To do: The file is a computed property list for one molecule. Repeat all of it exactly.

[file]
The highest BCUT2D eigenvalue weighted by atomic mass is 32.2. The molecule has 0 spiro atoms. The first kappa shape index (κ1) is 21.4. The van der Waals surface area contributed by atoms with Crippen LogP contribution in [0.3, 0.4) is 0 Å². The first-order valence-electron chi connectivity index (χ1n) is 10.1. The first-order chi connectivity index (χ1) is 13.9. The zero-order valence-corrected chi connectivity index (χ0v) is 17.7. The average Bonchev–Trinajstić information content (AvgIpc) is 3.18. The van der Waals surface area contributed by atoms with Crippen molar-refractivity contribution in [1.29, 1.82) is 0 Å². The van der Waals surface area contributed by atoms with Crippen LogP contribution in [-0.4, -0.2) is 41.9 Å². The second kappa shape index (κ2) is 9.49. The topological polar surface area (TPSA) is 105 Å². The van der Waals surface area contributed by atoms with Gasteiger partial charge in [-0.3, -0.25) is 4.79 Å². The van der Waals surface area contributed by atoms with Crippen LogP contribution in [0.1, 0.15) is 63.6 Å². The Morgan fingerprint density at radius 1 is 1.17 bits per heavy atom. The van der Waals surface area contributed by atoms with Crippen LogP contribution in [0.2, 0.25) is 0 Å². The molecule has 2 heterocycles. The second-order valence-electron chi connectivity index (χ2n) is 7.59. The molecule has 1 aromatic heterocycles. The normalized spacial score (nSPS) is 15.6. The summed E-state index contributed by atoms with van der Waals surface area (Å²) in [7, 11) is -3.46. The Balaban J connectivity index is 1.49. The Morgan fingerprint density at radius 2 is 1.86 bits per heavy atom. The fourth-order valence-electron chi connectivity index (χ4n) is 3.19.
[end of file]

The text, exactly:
The highest BCUT2D eigenvalue weighted by atomic mass is 32.2. The molecule has 0 spiro atoms. The first kappa shape index (κ1) is 21.4. The van der Waals surface area contributed by atoms with Crippen LogP contribution in [0.3, 0.4) is 0 Å². The first-order valence-electron chi connectivity index (χ1n) is 10.1. The first-order chi connectivity index (χ1) is 13.9. The zero-order valence-corrected chi connectivity index (χ0v) is 17.7. The average Bonchev–Trinajstić information content (AvgIpc) is 3.18. The van der Waals surface area contributed by atoms with Crippen molar-refractivity contribution in [1.29, 1.82) is 0 Å². The van der Waals surface area contributed by atoms with Crippen LogP contribution in [-0.4, -0.2) is 41.9 Å². The second kappa shape index (κ2) is 9.49. The topological polar surface area (TPSA) is 105 Å². The van der Waals surface area contributed by atoms with Gasteiger partial charge in [-0.3, -0.25) is 4.79 Å². The van der Waals surface area contributed by atoms with Crippen LogP contribution in [0.1, 0.15) is 63.6 Å². The Morgan fingerprint density at radius 1 is 1.17 bits per heavy atom. The van der Waals surface area contributed by atoms with Crippen LogP contribution in [0.2, 0.25) is 0 Å². The molecule has 2 heterocycles. The second-order valence-electron chi connectivity index (χ2n) is 7.59. The molecule has 1 aromatic heterocycles. The normalized spacial score (nSPS) is 15.6. The summed E-state index contributed by atoms with van der Waals surface area (Å²) in [7, 11) is -3.46. The Balaban J connectivity index is 1.49. The Morgan fingerprint density at radius 2 is 1.86 bits per heavy atom. The fourth-order valence-electron chi connectivity index (χ4n) is 3.19.